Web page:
COVID-19 is now the third leading cause of death in the U.S., and each person who doesn’t survive leaves an average of nine close relatives bereaved, a new article in The Atlantic reports. That mean millions of Americans are grieving, and studies show it’s not something Americans do very well.
Life coach and author Tiffany Knox says grief is different for everyone. “Grief has shown up in different areas in my life … I would say for me, it’s the memory of the loved one, the memory of lost love that you once had.”
Managing grief is an ongoing process, Knox says. “You could be doing well one day and then the next year you just have an explosion of emotions that overwhelm you. It can be triggered by a COVID loss, it can be triggered by someone close to you that loses someone you know.”
The death toll from COVID-19 has soared past 1 million, and that has resulted in grief showing up as anger, annoyance as aggression. Knox says this is caused by a fear of the unknown. Grief doesn’t have to be physical loss; it can be the loss of connection, such as not being able to see family members in nursing homes or having to wave to grandparents from a window.
“There is no time limit to grieving. There is a time limit to living life, though, I’d say to getting back on the bandwagon and trying to enjoy some of this life that you have lacked. —Tiffany Knox
“That’s grief, that disconnection of love that you once had,” Knox says. “And people take that anger that they have. They use it when something happens, for instance … when we had the Black Lives Matter [protests]. They took it out in anger that was like grief, the grief that they’ve experienced from having that connection, to be able to connect with people, and to be able to socialize, and everything, the grief of the loss of that.”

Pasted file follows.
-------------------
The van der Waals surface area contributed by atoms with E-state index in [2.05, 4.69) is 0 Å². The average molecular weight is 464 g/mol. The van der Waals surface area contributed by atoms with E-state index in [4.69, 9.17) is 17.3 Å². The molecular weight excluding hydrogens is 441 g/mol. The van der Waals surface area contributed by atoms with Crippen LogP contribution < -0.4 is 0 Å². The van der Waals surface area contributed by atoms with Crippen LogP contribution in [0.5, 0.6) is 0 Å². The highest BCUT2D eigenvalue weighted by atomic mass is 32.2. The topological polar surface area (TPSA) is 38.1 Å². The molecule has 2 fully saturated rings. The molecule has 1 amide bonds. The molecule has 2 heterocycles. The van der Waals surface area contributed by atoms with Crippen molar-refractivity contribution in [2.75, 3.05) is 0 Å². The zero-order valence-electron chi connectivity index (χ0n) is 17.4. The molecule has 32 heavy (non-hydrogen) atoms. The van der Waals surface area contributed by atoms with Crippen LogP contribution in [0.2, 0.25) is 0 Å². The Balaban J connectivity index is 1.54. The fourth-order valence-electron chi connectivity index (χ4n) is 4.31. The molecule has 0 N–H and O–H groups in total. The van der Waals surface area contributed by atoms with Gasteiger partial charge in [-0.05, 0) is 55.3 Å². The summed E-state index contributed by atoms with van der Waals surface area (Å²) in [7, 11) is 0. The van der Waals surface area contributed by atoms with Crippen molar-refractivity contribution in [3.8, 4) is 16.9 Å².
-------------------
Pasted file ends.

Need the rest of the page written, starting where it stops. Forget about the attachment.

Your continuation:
Knox says in order to make it through grief, people need to “disconnect to reconnect.” That means sometimes people need to disconnect themselves, for example getting off social media.
“Sometimes you have to do that, and get along quietly to yourself, and reflect, and then come back, because grief takes a lot out of you. … And then once you disconnect yourself, you can reflect, you can come back and you can create you could put out back into the world, you can take the passions or whatever that loved one that left you the memories and all of that good stuff. You can take that as a force and a passion push that to push you forth to create something that wasn’t out there in the world.”
Knox says there are three steps people can take when grieving. First is to acknowledge the right to grieve.
“You have the right to grieve, and acknowledge how you’re feeling,” she says. Next is to internalize it, but that doesn’t mean bury it.
“[It means] to reflect on the great memories that you’ve had of that person, reflect on how you’re feeling deep down inside. Ask yourself, ‘How did that person that affect me?’”
Finally, Knox suggests releasing that feeling and accepting it.
“There is no time limit to grieving,” Knox says. “There is a time limit to living life, though, I’d say to getting back on the bandwagon and trying to enjoy some of this life that you have lacked. There is a time limit to that.”